Organize & Clean

How To Hide Your Cords on the Cheap & Pretty

updated May 8, 2019
We independently select these products—if you buy from one of our links, we may earn a commission. All prices were accurate at the time of publishing.
(Image credit: Apartment Therapy)

Most of us struggle with the design conundrum of how to disguise or hide messy cords, particularly if you want to use a leggy piece of furniture as a desktop or electronics docking spot. One clever, affordable idea (as in $4 affordable!) comes from Michelle, whose dreamy home we’ll be featuring in a future Apartment Therapy House Tour.

Follow Topics for more like this

Follow for more stories like this

(Image credit: Apartment Therapy)

Michelle’s creative solution not only hides the bulk of her cords (she still had to leave the router and modem exposed) but adds a welcome design element, a lovely burst of green which complements the red and oranges so beautifully.

Michelle explains it best:

In 1956, Eero Saarinen designed his Pedestal table and chair collection to “clear up the slum of legs” found in most US homes. Saarinen was particularly vexed by “the underside of typical chairs and tables [that] makes a confusing, unrestful world.” Flash forward almost 55 years, and the same might be said of the tangle and slum of wires rampant in today’s homes, part and parcel of even the (mostly) wireless world of the 2010s. I don’t claim my solution is as timeless and elegant as Saarinen’s was, but it’s cheap, easy and will do in a pinch.

FIRST (and foremost): Don’t burn your house down. Any transformers, routers, external hard drives — basically, anything that gets warm to the touch or uses a fan — should not be covered up. I found that my power strip did not give off any heat, and was a good candidate for this project.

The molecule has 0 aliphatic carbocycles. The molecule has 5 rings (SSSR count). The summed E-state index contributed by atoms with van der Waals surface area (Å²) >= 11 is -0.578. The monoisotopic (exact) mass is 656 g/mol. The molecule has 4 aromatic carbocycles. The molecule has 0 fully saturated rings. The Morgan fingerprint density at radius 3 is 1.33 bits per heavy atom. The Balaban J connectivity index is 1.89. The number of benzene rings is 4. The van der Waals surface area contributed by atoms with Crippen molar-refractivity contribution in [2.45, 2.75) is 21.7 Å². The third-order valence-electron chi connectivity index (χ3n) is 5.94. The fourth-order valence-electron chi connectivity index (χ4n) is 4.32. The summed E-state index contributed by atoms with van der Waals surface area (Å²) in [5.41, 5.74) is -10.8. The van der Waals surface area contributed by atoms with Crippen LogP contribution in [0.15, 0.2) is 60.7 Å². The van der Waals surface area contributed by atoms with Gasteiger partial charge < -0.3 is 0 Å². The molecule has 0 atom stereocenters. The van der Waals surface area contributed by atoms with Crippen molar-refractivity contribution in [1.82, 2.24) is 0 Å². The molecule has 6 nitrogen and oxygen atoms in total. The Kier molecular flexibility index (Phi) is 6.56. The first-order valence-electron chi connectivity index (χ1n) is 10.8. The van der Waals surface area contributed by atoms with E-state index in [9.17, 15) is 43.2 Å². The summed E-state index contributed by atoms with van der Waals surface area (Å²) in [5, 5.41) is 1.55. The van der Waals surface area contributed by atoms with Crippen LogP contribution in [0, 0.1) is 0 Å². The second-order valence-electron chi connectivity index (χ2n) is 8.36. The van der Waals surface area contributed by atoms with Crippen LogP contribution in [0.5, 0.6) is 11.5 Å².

SECOND: Purchase one or more decorative boxes. I found mine, made of thick cardboard, at my local Goodwill: $3.99 for a set of four. For this project, the bigger the box, the better, as I wanted the power strip to have plenty of room inside the box, and more air circulation is better.

THIRD: The rest of the project was simple. I used a box cutter to cut the bottom out of the largest box. I paid special attention to cutting notches so that the cords would have room to extend outward, while leaving the box able to sit flush to the floor. If you are more patient than I am, you can neaten the edges of the box with scissors.

FOURTH Lastly, set the box over the power strip, and arrange the cords so they sit snugly in the notches. Enjoy your less confusing, more restful space!

Thanks Michelle!

Images: Savo Wise

Want more smart tutorials for getting things done around the home?

(Image credit: Apartment Therapy)

We’re looking for great examples of your own household intelligence too!